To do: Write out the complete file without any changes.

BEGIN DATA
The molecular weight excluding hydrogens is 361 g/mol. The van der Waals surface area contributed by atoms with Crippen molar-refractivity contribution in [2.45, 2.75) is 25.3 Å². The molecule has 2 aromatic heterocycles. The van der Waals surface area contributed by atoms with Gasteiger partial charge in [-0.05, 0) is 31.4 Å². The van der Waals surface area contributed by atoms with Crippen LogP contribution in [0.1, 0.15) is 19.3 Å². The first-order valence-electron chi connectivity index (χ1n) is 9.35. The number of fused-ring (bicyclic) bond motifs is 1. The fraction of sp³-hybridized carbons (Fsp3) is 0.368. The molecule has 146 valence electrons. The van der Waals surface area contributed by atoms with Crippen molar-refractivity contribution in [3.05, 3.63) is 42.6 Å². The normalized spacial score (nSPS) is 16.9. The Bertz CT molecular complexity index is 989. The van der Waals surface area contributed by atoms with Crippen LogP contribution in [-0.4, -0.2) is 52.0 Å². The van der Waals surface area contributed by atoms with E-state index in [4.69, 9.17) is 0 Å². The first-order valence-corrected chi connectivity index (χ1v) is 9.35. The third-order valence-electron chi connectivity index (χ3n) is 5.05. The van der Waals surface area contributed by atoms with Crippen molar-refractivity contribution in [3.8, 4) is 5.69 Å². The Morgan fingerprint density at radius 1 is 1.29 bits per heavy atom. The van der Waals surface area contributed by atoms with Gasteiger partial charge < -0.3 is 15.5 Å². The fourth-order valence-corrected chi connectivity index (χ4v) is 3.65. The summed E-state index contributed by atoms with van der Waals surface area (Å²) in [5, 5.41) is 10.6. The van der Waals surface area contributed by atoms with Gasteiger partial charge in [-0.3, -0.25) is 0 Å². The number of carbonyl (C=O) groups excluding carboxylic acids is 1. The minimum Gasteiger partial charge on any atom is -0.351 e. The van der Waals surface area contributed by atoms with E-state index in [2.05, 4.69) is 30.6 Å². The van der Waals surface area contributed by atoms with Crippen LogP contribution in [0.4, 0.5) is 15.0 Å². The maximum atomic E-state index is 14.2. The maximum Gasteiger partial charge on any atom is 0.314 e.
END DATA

The molecular weight excluding hydrogens is 361 g/mol. The van der Waals surface area contributed by atoms with Crippen molar-refractivity contribution in [2.45, 2.75) is 25.3 Å². The molecule has 2 aromatic heterocycles. The van der Waals surface area contributed by atoms with Gasteiger partial charge in [-0.05, 0) is 31.4 Å². The van der Waals surface area contributed by atoms with Crippen LogP contribution in [0.1, 0.15) is 19.3 Å². The first-order valence-electron chi connectivity index (χ1n) is 9.35. The number of fused-ring (bicyclic) bond motifs is 1. The fraction of sp³-hybridized carbons (Fsp3) is 0.368. The molecule has 146 valence electrons. The van der Waals surface area contributed by atoms with Crippen molar-refractivity contribution in [3.05, 3.63) is 42.6 Å². The normalized spacial score (nSPS) is 16.9. The Bertz CT molecular complexity index is 989. The van der Waals surface area contributed by atoms with Crippen LogP contribution in [-0.4, -0.2) is 52.0 Å². The van der Waals surface area contributed by atoms with E-state index in [4.69, 9.17) is 0 Å². The first-order valence-corrected chi connectivity index (χ1v) is 9.35. The third-order valence-electron chi connectivity index (χ3n) is 5.05. The van der Waals surface area contributed by atoms with Crippen molar-refractivity contribution in [3.8, 4) is 5.69 Å². The Morgan fingerprint density at radius 1 is 1.29 bits per heavy atom. The van der Waals surface area contributed by atoms with Gasteiger partial charge < -0.3 is 15.5 Å². The fourth-order valence-corrected chi connectivity index (χ4v) is 3.65. The summed E-state index contributed by atoms with van der Waals surface area (Å²) in [5, 5.41) is 10.6. The van der Waals surface area contributed by atoms with Gasteiger partial charge in [-0.3, -0.25) is 0 Å². The number of carbonyl (C=O) groups excluding carboxylic acids is 1. The minimum Gasteiger partial charge on any atom is -0.351 e. The van der Waals surface area contributed by atoms with E-state index in [2.05, 4.69) is 30.6 Å². The van der Waals surface area contributed by atoms with Crippen LogP contribution in [0.4, 0.5) is 15.0 Å². The maximum atomic E-state index is 14.2. The maximum Gasteiger partial charge on any atom is 0.314 e.